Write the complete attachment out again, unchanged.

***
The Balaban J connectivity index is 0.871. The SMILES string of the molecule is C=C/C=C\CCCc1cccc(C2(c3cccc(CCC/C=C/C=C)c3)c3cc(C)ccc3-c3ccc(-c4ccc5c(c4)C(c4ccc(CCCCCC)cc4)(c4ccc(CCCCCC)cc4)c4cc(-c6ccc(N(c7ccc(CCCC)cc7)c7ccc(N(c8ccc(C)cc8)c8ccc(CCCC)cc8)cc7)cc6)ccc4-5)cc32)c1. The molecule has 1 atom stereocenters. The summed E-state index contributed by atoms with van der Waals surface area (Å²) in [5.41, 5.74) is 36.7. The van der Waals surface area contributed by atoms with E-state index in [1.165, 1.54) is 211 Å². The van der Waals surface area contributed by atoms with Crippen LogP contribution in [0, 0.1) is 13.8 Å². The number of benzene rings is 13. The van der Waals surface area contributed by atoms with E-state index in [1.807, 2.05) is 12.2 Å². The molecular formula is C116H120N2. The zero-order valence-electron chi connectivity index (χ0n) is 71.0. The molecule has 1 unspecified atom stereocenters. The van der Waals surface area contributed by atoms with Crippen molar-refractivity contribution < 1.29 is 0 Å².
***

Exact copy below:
The Balaban J connectivity index is 0.871. The SMILES string of the molecule is C=C/C=C\CCCc1cccc(C2(c3cccc(CCC/C=C/C=C)c3)c3cc(C)ccc3-c3ccc(-c4ccc5c(c4)C(c4ccc(CCCCCC)cc4)(c4ccc(CCCCCC)cc4)c4cc(-c6ccc(N(c7ccc(CCCC)cc7)c7ccc(N(c8ccc(C)cc8)c8ccc(CCCC)cc8)cc7)cc6)ccc4-5)cc32)c1. The molecule has 1 atom stereocenters. The summed E-state index contributed by atoms with van der Waals surface area (Å²) in [5.41, 5.74) is 36.7. The van der Waals surface area contributed by atoms with E-state index in [1.165, 1.54) is 211 Å². The van der Waals surface area contributed by atoms with Crippen LogP contribution in [0, 0.1) is 13.8 Å². The number of benzene rings is 13. The van der Waals surface area contributed by atoms with E-state index in [1.807, 2.05) is 12.2 Å². The molecular formula is C116H120N2. The zero-order valence-electron chi connectivity index (χ0n) is 71.0. The molecule has 1 unspecified atom stereocenters. The van der Waals surface area contributed by atoms with Crippen molar-refractivity contribution < 1.29 is 0 Å².